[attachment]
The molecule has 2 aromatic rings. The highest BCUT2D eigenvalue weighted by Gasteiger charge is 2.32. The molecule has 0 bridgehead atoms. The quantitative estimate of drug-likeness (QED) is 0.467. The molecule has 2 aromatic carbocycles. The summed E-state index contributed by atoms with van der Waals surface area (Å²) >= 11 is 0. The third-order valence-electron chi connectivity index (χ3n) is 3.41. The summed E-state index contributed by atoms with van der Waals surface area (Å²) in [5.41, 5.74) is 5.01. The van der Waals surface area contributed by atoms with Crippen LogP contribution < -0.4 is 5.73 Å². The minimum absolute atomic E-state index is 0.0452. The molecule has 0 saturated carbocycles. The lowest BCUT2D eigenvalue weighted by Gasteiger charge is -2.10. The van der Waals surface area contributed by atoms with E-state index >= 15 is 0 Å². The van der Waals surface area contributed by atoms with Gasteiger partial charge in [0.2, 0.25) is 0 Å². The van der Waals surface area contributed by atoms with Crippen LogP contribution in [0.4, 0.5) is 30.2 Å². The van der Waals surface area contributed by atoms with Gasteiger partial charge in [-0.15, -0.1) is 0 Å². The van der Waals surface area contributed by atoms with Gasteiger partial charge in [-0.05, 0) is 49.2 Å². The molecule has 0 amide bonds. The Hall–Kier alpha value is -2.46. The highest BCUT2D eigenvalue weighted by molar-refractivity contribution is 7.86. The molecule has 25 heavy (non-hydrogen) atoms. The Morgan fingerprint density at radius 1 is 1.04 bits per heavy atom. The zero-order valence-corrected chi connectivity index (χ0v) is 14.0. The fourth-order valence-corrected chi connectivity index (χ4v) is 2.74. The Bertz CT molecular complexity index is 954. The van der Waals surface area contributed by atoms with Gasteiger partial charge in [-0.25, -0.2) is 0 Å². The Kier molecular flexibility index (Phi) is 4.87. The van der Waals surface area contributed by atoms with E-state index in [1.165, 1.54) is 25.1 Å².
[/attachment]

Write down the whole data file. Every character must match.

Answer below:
The molecule has 2 aromatic rings. The highest BCUT2D eigenvalue weighted by Gasteiger charge is 2.32. The molecule has 0 bridgehead atoms. The quantitative estimate of drug-likeness (QED) is 0.467. The molecule has 2 aromatic carbocycles. The summed E-state index contributed by atoms with van der Waals surface area (Å²) >= 11 is 0. The third-order valence-electron chi connectivity index (χ3n) is 3.41. The summed E-state index contributed by atoms with van der Waals surface area (Å²) in [5.41, 5.74) is 5.01. The van der Waals surface area contributed by atoms with Crippen LogP contribution < -0.4 is 5.73 Å². The minimum absolute atomic E-state index is 0.0452. The molecule has 0 saturated carbocycles. The lowest BCUT2D eigenvalue weighted by Gasteiger charge is -2.10. The van der Waals surface area contributed by atoms with E-state index >= 15 is 0 Å². The van der Waals surface area contributed by atoms with Gasteiger partial charge in [0.2, 0.25) is 0 Å². The van der Waals surface area contributed by atoms with Crippen LogP contribution in [0.4, 0.5) is 30.2 Å². The van der Waals surface area contributed by atoms with Gasteiger partial charge in [-0.15, -0.1) is 0 Å². The van der Waals surface area contributed by atoms with Gasteiger partial charge in [-0.05, 0) is 49.2 Å². The molecule has 0 amide bonds. The Hall–Kier alpha value is -2.46. The highest BCUT2D eigenvalue weighted by molar-refractivity contribution is 7.86. The molecule has 25 heavy (non-hydrogen) atoms. The Morgan fingerprint density at radius 1 is 1.04 bits per heavy atom. The zero-order valence-corrected chi connectivity index (χ0v) is 14.0. The fourth-order valence-corrected chi connectivity index (χ4v) is 2.74. The Bertz CT molecular complexity index is 954. The van der Waals surface area contributed by atoms with Gasteiger partial charge in [-0.25, -0.2) is 0 Å². The Kier molecular flexibility index (Phi) is 4.87. The van der Waals surface area contributed by atoms with E-state index in [1.165, 1.54) is 25.1 Å².